Medinah Brings 1st Ryder Cup to Illinois

Storied Medinah Country Club is the Chicago area’s best-known and most frequent major championship venue. The private club features three courses but is widely known for Course No. 3, site of three U.S. Opens and two PGA Championships.

Add the 2012 Ryder Cup to the list.

The PGA of America announced in October of 1998 that Medinah would host the biennial competition between teams from Europe and the United States. The event was set for Sept. 25-30, marking the Illinois debut of golf’s most compelling event. Players receive no prize money despite millions of dollars in TV and sponsorship revenue. A victory is their only reward.

The Ryder Cup format is also unique. Team USA and Team Europe compete in 28 matches over a three-day span, including eight foursome matches, eight fourball matches and 12 singles matches.

To get ready for the world’s best, Medinah underwent $1.5 million in renovations, including a dramatic redesign of the 15th hole. Golf course architect Rees Jones transformed the 392-yard hole into a drivable par 4, reducing its length by 100 yards while adding a new two-acre lake on the right side of the fairway and green.

It is now the shortest par 4 on the course and comes at a crucial point in the round, following the long par 5 on hole 14 and before the famous closing three-hole stretch.

By moving the 15th green to the left, Jones also made room for a new back tee for the famous par 4 16th hole. The tree-lined dogleg left has been extended to 482 yards.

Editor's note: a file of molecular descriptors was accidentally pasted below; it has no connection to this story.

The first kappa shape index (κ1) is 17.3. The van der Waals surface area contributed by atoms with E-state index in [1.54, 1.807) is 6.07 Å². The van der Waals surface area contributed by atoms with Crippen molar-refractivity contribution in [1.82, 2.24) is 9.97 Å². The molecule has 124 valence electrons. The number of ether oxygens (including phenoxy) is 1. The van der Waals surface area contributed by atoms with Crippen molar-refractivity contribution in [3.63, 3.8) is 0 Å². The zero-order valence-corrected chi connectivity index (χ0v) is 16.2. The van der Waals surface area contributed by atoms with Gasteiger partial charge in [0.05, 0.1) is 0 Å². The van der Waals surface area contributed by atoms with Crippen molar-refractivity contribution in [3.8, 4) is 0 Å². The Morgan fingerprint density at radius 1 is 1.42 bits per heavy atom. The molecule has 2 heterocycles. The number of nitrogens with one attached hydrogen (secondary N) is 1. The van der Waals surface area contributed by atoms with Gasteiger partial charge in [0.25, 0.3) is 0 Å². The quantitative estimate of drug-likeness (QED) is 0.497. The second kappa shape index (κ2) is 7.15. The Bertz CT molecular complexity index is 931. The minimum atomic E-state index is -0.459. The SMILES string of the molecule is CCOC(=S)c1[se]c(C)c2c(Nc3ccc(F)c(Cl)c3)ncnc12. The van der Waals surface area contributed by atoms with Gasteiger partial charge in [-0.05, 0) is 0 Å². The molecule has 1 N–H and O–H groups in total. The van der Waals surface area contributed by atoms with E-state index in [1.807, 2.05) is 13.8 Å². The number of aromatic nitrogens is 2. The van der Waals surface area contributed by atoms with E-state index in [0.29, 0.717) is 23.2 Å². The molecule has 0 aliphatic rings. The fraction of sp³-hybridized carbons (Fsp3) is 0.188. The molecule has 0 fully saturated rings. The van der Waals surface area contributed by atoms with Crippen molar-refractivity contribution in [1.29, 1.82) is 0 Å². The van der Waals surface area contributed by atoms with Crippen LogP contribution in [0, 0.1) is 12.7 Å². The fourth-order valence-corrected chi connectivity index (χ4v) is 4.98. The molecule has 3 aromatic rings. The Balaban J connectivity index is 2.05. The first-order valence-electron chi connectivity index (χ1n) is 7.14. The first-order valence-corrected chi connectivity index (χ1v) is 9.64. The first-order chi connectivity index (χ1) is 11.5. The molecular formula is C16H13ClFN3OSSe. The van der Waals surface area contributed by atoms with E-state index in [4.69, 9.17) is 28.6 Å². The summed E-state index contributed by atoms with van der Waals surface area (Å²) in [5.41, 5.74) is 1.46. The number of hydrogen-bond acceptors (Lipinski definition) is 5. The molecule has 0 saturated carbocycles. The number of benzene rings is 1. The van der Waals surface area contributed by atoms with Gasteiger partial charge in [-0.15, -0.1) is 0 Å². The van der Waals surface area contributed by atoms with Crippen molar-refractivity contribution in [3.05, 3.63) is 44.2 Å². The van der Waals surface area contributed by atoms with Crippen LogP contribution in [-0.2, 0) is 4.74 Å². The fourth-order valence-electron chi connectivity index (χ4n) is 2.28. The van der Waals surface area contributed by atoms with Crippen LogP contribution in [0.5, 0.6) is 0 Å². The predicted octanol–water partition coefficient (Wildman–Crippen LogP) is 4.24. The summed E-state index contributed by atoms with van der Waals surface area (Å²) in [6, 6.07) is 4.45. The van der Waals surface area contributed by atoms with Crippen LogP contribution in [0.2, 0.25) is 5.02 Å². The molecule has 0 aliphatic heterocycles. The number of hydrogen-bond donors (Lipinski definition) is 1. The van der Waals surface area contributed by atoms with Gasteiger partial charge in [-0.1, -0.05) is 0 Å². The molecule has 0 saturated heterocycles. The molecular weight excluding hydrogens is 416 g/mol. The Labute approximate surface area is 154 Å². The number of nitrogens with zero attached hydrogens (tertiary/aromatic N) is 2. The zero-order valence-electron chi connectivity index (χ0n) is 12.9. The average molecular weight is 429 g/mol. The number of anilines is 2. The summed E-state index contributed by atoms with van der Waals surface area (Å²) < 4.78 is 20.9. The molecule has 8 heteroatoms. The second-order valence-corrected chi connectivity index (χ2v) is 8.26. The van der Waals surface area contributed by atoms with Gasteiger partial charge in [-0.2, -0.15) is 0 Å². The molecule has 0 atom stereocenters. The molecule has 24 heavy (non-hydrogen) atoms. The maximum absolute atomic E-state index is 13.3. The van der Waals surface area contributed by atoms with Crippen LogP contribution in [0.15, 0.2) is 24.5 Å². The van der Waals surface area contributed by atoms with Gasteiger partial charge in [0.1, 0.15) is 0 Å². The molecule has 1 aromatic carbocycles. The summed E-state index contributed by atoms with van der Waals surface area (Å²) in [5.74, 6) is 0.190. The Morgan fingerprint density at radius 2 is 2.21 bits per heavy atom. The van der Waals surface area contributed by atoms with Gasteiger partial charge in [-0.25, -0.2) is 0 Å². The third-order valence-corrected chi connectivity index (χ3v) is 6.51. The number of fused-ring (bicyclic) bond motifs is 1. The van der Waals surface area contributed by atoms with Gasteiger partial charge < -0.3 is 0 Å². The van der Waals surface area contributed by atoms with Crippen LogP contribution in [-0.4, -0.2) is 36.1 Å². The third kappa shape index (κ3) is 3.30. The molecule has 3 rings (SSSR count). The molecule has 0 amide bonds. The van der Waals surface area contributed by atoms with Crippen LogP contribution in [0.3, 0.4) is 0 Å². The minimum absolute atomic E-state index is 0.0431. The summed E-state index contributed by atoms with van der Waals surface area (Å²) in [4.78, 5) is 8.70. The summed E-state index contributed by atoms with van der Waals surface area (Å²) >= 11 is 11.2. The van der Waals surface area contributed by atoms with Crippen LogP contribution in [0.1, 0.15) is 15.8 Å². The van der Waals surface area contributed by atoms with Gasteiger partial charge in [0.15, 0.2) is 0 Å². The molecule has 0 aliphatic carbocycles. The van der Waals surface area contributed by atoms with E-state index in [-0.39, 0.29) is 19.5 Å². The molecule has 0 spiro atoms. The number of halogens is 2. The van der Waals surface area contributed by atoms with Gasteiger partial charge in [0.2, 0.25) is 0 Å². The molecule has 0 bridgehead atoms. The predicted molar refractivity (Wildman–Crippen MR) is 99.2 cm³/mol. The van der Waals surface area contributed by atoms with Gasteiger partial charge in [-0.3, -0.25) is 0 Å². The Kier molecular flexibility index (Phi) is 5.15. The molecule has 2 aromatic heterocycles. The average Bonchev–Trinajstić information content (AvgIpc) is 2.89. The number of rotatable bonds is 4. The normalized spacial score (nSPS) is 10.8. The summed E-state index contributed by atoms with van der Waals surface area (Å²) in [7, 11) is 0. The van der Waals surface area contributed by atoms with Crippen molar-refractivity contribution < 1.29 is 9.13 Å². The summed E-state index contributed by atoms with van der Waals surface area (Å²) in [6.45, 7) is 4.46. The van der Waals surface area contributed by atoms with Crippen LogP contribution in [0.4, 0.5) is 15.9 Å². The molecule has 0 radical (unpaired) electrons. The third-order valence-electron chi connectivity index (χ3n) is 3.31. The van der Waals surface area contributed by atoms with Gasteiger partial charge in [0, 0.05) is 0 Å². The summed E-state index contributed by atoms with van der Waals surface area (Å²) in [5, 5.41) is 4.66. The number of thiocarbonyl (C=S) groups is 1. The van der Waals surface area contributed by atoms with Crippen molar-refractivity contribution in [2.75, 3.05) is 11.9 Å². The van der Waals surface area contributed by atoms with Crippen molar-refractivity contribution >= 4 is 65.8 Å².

The 17th hole was returned to the edge of Lake Kadijan in order to bring water back into play. The 18th hole also had significant changes. The left fairway bunker was replaced with a larger set of bunkers on the right side of a new contoured fairway. The green was elevated and a collection area was added.

The final holes of Course No. 3 have been the scene of several dramatic shots and putts in major championships.
The most famous moment came in the final round of the 1999 PGA Championship. Sergio Garcia, 19 at the time, seemed to knock himself out contention on the 16th fairway when his drive sailed right, resting on the roots of a big oak tree, partially blocking his view of the green. Garcia (and the tree) earned a spot in golf history with a memorable shot followed by a memorable celebration.

Instead of taking relief and a penalty stroke, Garcia closed his eyes and took a big swing. After contact, he raced up the fairway to see where it landed, jumping in excitement when he spotted it on the left side of the putting surface.

Tiger Woods held off Garcia’s charge and went on to win the tournament by one stroke, foreshadowing his “Tiger Slam” in 2000. Woods returned to Medinah in 2006 and won the PGA Championship by five strokes, becoming the first golfer to win the event twice on the same course.

In recognition of the achievement, Woods was made a member of the club, an unprecedented decision by Medinah’s membership.

In 2010 Medinah’s No. 3 Course was ranked No. 20 by Golf Digest among “America’s 100 Greatest Golf Courses.”


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